Wednesday, January 29, 2014

Live from #MediaInsight: Every Voice is heard: Shared Perspectives

A keynote panel featuring:

Tom Ziangas, SVP Research, AMC NETWORKS
Bruce Leichtman, President and Principal Analyst, LEICHTMAN RESEARCH
Karen Ramspacher, SVP of Research and Insights, PARTICIPANT MEDIA
Christie Kawada, SVP Client Consulting and Strategic Marketing Science, NIELSEN

Moderated by Marc Berman, Editor in Chief, TV MEDIA INSIGHTS

How do we determine what's working and what's not in TV?  What is the measure of success?
  • Participant Media/pivot: "the power of a story well told can change the world."  Success isn't only about ratings, but the impact that programming has on society.  "New heroes" are part of the millennial generation - people who are taking action to make an impact. 
  • AMC Networks: success changes across networks.  For a network like IFC, most viewing is from DVR.  For WE tv, Braxton Family Values is the top show in its time slot among African-Americans.  For shows like Breaking Bad and Mad Men, the social prevalence can be a measure of success.    
  • Nielsen: TV lives and dies by Nielsen ratings in many cases, but there is more to the picture.  Smaller networks may not have the ratings, but may be creating a huge emotional response with viewers, so the value of the brand plays a big role.  It's important to understand why people are passionate about what they watch - lifting the hood on consumers and using research to dig well beyond basic demographics.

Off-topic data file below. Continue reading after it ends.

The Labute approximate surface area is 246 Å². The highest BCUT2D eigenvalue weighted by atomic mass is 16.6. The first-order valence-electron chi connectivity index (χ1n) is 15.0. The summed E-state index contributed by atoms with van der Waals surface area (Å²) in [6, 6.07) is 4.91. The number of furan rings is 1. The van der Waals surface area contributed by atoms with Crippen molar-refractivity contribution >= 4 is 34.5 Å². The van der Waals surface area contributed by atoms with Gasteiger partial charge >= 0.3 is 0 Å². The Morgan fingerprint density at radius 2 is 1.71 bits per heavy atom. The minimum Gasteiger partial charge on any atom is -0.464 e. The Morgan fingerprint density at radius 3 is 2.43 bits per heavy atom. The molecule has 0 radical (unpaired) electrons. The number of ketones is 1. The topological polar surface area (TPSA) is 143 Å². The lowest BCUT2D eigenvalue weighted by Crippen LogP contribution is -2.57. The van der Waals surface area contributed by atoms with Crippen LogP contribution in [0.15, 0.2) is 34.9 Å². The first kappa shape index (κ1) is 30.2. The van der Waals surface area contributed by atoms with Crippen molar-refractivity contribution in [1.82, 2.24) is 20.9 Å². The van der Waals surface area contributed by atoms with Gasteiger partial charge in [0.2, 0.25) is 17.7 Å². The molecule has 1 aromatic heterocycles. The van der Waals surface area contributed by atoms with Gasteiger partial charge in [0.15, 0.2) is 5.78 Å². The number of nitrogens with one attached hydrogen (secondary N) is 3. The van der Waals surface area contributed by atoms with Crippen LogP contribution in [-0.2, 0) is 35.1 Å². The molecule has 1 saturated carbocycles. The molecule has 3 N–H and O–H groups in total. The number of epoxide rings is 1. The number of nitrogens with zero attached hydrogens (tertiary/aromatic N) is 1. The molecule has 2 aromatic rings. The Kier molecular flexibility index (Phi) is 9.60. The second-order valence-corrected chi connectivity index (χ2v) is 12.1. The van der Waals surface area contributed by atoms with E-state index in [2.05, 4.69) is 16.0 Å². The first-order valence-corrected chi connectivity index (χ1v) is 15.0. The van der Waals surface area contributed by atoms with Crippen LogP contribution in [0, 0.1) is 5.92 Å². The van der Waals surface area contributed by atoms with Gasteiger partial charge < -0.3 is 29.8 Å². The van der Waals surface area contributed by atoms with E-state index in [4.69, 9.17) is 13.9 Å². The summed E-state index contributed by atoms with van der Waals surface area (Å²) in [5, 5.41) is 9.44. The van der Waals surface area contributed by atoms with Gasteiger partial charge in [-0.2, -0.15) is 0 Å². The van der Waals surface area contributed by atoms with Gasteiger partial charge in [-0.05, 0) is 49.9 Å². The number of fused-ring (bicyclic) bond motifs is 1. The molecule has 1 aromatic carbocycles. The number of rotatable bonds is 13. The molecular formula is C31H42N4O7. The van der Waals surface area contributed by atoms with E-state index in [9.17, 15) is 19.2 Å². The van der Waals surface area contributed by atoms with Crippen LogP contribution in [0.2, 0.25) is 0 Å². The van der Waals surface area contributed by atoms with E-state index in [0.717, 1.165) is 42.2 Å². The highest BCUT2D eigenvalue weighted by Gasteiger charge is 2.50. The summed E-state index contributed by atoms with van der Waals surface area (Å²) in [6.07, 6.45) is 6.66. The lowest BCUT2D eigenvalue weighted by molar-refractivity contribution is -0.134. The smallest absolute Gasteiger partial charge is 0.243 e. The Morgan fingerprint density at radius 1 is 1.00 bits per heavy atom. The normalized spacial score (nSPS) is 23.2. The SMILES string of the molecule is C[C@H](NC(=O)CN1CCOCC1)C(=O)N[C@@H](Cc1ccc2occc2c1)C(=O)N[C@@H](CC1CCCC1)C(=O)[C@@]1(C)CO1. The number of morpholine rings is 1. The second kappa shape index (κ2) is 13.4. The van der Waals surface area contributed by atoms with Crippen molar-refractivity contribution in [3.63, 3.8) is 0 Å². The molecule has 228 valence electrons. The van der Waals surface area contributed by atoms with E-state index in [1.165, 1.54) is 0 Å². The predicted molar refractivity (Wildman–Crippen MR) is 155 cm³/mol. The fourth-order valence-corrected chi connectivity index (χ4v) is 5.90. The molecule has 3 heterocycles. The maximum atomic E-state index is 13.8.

• Leichtman: the best predictor of the future is the past.  It's important to look beyond the numbers of a quant study and analyze trends - tracking the industry can be the best way to truly measure success.   
Measuring success gets more challenging as new platforms emerge.  Netflix's original programming earns critical accolades, but how can we measure success when we can't look at ratings the same way we can with traditional TV? 

Social media is also changing the conversation, as it's no longer clear what's more valuable - ratings or volume of social chatter?  This poses a big question for advertisers - where should they be looking?  

For a network like pivot where social action is important, social media is key.  It's important to see not only that people are posting, but understand what they are posting and whether that translates into the social action that pivot is looking for.  

Tom Ziangas notes that it's a great time to be in research, where the mix between quantitative and qualitative can help to round out the picture.   

Marc Berman mentions the importance of research when it comes to understanding the industry - "if you want to be involved in media, start out in research." 

ABOUT THE AUTHOR

Ben Proctor is Insights Strategist at Miner & Co. Studio, a New York-based consultancy

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